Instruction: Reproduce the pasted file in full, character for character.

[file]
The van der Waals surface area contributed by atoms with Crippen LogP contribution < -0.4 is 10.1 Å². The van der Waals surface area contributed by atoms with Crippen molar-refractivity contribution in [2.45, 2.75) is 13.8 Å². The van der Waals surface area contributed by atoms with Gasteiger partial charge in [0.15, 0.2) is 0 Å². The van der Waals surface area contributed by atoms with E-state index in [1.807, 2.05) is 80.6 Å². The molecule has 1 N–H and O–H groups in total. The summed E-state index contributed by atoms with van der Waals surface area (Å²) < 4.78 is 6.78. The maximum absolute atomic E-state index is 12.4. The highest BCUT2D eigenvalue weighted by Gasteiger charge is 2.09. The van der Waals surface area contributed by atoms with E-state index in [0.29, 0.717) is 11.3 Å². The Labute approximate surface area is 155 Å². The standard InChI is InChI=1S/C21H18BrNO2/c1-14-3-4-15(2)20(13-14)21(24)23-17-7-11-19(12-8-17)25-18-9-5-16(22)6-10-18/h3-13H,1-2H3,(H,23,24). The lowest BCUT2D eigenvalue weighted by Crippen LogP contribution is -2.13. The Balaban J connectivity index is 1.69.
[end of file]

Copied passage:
The van der Waals surface area contributed by atoms with Crippen LogP contribution < -0.4 is 10.1 Å². The van der Waals surface area contributed by atoms with Crippen molar-refractivity contribution in [2.45, 2.75) is 13.8 Å². The van der Waals surface area contributed by atoms with Gasteiger partial charge in [0.15, 0.2) is 0 Å². The van der Waals surface area contributed by atoms with E-state index in [1.807, 2.05) is 80.6 Å². The molecule has 1 N–H and O–H groups in total. The summed E-state index contributed by atoms with van der Waals surface area (Å²) < 4.78 is 6.78. The maximum absolute atomic E-state index is 12.4. The highest BCUT2D eigenvalue weighted by Gasteiger charge is 2.09. The van der Waals surface area contributed by atoms with E-state index in [0.29, 0.717) is 11.3 Å². The Labute approximate surface area is 155 Å². The standard InChI is InChI=1S/C21H18BrNO2/c1-14-3-4-15(2)20(13-14)21(24)23-17-7-11-19(12-8-17)25-18-9-5-16(22)6-10-18/h3-13H,1-2H3,(H,23,24). The lowest BCUT2D eigenvalue weighted by Crippen LogP contribution is -2.13. The Balaban J connectivity index is 1.69.